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Fabric Cleaning 101

Fabric Cleaning 101

Fabrics – fibre or synthetic – are common elements in the interior of a vessel. Cleaning fabrics can be conducted in two ways: steam (wet) cleaning or dry (solvent) cleaning. Steam cleaning is best used on any synthetic or wool products. It uses high heat, agitation, and chemicals to clean the surface. Dry cleaning uses chemicals and agitation only.

Steam cleaning upholstery only wets the surface and should never penetrate through the stuffing. If this happens, you will get brown stains (called water stains) on the fabric. These are some of the toughest stains to remove so it is best avoided. Steam cleaning is best left to a professional as damage to your upholstery can be severe if not performed correctly.

Dry cleaning uses a solvent that evaporates rapidly and evenly, and is mostly used on raw linen or lightly soiled upholstery. Agitation by hand or mechanical means ensure that encapsulation of dirt happens and is picked up in the cleaning medium.

What does this mean to you?

On a boat, the most common damage or soiling is from either food (including drinks) or water. When a spill happens, the first thing to do is to dry out the area as quickly as possible and wipe-up any residue. Dampen a white tea towel – it is imperative to use a white rag, as it prevents stain transfer – and lightly dab the affected area. On a wine stain, use a bit of salt on the affected area to help absorb any excess fluid. DO NOT AGITATE A WINE STAIN.

Water damage is almost sure to happen at some stage. The best way to treat a water spill is to dry it out as soon as possible. Do not use any chemicals on a water stain. If chemicals are used, these must be extracted completely to prevent damage to fabric, so it is best to have a professional conduct the cleaning.

If you already have a brown stain on your upholstery due to water, place a slightly damp white tea towel over the area, and leave to dry. This process will have to be repeated a couple of times to see an effect, but it is a safe and easy way to get rid of water marks.

Leather and vinyl are great on boats (if treated correctly) as they repel moisture rather than absorb it. The drawback is that marks and stains are easily visible. Further, the damage that occurs is usually more severe than on other material.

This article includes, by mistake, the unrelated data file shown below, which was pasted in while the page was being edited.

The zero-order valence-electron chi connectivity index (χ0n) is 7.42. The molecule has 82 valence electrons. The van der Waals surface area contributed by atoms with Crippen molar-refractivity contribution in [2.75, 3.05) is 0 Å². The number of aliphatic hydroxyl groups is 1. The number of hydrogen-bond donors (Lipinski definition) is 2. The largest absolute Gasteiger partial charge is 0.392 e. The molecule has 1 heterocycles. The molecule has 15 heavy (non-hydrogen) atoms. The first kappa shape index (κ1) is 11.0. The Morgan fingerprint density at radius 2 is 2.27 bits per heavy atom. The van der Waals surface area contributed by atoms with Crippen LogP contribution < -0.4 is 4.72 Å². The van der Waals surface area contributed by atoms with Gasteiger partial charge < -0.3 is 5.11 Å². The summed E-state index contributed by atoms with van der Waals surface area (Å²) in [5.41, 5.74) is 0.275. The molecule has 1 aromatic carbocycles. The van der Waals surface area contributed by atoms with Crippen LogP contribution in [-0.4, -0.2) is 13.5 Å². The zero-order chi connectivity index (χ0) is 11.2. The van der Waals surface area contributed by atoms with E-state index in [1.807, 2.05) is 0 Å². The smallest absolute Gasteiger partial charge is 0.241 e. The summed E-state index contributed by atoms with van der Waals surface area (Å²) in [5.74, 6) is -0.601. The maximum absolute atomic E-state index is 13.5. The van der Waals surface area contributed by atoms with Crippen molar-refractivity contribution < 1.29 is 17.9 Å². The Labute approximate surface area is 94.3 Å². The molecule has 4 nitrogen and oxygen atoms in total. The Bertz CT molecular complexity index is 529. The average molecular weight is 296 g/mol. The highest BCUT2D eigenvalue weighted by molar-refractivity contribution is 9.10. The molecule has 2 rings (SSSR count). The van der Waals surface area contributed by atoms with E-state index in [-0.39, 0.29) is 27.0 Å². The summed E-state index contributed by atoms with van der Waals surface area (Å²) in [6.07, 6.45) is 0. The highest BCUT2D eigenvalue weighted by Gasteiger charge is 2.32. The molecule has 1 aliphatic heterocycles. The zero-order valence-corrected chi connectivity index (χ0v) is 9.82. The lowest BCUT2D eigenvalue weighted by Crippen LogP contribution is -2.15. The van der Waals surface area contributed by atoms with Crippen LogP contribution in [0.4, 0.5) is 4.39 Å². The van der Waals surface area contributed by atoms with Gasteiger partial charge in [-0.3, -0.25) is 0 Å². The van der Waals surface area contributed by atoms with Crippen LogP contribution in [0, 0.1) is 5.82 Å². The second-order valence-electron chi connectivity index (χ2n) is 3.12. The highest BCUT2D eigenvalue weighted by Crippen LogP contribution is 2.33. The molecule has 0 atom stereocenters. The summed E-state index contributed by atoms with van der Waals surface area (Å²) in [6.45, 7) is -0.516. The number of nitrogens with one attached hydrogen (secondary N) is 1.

Leather needs more attention than synthetic material, but if looked after properly, it can have a lifespan that is as long (if not longer) as synthetics. Leather does not like water to pool or “rest” on it. Dry off water as soon as it comes on furniture. If your leather was treated correctly and the treatment has not worn off, there should be no lasting effects to a spill on leather. That being said, leather should be treated regularly. Some over-the-counter products are fine as long as they are used regularly and correctly. Make sure these products are both water-resistant and UV-protective. Cleaning is best left to a professional as the cleaning process will strip off any protection and the chemicals used can damage the leather.

Vinyl is great for outside use. It is tough and durable. It is generally treated the same as leather. The only difference is the protection needed must contain a softening agent and have very high sun-protection properties.

Marks on both leather and vinyl are best treated with a damp cloth and a bit of leather cleaner. Only treat the affected area and apply a protection layer when the area is dry. You will remove the protection layer if you clean the area so keep it as small as possible. If you do not keep good quality cleaners and protection products handy, the best practice is to leave it alone and get a professional to clean and protect your leather upholstery.

Feel free to call for advice. Mobile: 0484312966

 

 

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